In accordance with NSTC color television broadcasting standards, video information corresponding to one complete picture, or "frame," will be generated in two separate fields. In the first, or "A" field is conveyed video information corresponding to alternate lines of the subsequently displayed image. The second, or "B" field includes information corresponding to the alternate lines which were not included in the first field. The subsequently displayed picture will be produced by interlacing the lines of the two fields into a single picture.
The registration cycles will be synchronized with the timing of the video signal sources so that each cycle of operation corresponds to a single frame of the picture being imaged. The first and second halves of each cycle of operation will thus correspond to the "A" and "B" fields which will be interlaced to make up the single picture frame.
In red and blue cycles of operation, detector/comparator 26 determines the amount of misregistration between the green video signal and the test video signal being gated to delay circuit 24. If the test video signal is in registration with the green video signal, then the L and R outputs of detector/comparator 26 will both be at a low logic at the conclusion of the cycle. If, however, the test video is misregistered to the left or right of the green video signal, then the L or R output, respectively, will be a high logic level. The manner in which the L and R output signals are developed may be more readily understood through reference to the aforementioned Monahan patent application.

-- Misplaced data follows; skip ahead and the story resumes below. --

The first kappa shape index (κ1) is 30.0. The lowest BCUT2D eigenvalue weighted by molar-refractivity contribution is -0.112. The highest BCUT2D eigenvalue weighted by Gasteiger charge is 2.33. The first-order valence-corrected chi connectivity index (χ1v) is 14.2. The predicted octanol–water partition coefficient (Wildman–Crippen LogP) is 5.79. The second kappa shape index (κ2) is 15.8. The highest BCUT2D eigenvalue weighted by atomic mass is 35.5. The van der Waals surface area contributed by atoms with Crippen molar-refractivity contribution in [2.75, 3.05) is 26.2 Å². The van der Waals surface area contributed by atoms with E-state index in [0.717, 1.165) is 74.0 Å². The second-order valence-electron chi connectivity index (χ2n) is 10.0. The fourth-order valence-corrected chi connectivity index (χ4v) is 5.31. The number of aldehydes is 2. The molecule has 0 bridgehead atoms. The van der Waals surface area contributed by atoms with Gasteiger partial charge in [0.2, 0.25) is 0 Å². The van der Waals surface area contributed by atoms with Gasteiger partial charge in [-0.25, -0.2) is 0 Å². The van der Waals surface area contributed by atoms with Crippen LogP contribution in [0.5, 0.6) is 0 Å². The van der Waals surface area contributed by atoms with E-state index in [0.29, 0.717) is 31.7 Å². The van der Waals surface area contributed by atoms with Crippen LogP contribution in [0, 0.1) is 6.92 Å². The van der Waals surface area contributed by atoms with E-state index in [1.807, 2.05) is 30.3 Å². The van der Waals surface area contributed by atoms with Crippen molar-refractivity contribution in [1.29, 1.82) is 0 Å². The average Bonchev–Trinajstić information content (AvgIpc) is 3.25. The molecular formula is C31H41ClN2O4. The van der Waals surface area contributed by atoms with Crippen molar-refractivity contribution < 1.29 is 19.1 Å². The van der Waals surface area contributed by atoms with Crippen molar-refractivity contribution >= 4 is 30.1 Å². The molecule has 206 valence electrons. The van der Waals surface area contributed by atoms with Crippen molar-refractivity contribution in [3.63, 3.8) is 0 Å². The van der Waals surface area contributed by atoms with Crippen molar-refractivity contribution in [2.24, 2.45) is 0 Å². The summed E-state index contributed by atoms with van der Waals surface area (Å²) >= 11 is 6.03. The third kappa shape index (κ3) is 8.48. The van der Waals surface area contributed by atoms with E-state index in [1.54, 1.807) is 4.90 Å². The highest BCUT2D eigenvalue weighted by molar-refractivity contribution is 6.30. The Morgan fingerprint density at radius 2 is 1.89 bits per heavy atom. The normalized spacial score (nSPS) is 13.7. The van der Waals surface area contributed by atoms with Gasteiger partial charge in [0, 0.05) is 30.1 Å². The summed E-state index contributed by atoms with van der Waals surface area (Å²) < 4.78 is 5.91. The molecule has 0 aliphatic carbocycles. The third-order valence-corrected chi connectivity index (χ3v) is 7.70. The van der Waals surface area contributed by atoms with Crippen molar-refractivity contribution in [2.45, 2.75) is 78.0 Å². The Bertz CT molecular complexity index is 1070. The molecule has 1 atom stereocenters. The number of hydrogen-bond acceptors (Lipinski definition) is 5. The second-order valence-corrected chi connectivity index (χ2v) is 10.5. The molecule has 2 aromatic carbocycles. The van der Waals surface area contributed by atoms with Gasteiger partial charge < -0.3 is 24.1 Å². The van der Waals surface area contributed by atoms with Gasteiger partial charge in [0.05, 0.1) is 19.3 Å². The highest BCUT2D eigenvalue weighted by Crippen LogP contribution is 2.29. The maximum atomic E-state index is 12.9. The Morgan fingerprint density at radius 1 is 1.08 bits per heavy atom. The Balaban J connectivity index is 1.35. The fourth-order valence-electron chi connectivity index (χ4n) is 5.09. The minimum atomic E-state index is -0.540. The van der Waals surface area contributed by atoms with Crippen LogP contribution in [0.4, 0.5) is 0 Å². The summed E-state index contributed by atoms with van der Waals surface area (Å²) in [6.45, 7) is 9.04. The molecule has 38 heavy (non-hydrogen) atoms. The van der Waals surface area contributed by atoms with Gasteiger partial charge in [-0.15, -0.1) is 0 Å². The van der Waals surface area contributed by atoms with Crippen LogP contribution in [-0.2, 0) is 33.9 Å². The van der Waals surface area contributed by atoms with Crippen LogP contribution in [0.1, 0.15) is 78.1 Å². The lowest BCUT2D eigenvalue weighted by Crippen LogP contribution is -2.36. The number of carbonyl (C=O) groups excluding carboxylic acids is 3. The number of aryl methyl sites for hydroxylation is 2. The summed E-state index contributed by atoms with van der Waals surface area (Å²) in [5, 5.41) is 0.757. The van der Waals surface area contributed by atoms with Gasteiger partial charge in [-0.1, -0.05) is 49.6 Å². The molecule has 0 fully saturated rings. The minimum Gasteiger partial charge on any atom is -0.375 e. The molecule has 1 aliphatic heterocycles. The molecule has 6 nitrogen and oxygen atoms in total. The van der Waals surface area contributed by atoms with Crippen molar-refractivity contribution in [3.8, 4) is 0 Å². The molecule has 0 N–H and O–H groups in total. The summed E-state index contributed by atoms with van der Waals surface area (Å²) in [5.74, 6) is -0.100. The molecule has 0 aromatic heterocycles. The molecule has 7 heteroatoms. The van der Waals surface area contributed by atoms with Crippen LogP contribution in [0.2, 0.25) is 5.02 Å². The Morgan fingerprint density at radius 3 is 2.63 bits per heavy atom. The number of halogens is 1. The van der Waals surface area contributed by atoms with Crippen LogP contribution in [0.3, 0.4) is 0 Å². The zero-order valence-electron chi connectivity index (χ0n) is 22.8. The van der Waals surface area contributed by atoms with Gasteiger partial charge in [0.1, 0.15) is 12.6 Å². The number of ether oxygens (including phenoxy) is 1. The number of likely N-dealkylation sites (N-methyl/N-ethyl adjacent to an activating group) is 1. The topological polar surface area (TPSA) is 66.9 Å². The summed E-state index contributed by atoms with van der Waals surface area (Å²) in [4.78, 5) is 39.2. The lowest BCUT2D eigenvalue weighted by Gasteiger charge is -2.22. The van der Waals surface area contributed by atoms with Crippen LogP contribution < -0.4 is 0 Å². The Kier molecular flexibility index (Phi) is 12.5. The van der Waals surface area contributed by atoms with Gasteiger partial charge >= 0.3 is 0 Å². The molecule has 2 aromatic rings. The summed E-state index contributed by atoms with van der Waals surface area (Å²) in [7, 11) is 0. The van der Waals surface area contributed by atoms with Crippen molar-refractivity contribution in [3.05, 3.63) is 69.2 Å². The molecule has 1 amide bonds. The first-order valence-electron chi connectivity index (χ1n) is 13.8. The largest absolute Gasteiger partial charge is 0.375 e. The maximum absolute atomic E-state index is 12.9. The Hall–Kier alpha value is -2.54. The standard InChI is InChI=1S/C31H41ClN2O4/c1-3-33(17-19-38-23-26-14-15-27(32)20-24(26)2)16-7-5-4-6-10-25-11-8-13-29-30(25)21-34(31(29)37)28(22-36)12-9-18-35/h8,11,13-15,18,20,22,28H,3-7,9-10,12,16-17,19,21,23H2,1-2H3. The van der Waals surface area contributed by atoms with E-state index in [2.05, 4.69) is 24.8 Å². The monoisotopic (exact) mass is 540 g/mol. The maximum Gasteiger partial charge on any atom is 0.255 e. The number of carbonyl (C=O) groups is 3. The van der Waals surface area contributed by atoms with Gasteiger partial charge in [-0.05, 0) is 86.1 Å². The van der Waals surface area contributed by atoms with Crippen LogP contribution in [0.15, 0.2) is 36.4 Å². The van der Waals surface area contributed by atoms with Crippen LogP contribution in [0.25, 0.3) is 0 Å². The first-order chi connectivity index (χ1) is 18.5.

In the calibration cycle, switch 20 is actuated so that the green video signal is supplied to delay circuit 24. Since the green signal will obviously be in registration with itself, the L and R output of detector/comparator 26 will indicate the calibration of the unit, rather than misregistration.
The L and R outputs of detector/comparator 26 are used to generate commands to digital counters 36, 38, and 40. Counters 36 and 38 each store a count indicating the level of a registration control signal to be supplied to red and blue video signals 10 and 12 by corresponding digital-to-analog convertors 42 and 44. Counter 40, on the other hand, stores a count indicating the level of a calibration control signal to be supplied to voltage-controlled attenuator circuit 30 by a digital-to-analog convertor 46. The outputs of detector/comparator 26 will both be at a low logic level when no misregistration exists, however, either the left or the right output will shift to a high logic level when a left or right misregistration condition has been detected. The L and R outputs are directed to a NOR gate 48 which will provide a low output signal whenever either is at a high logic level, indicating that a misregistration or miscalibration condition exists. The output of NOR gate 48 is directed to the ENABLE inputs of counters 36, 38, and 40 and will enable the counters to respond to clock pulses supplied by clock gates 50, 52, and 54 only when a misregistration or miscalibration condition exists. The L output of detector/comparator 26 is directed to the up/down inputs to the counters and indicates the direction in which the count stored therein must be changed so as to correct the misregistration or miscalibration error.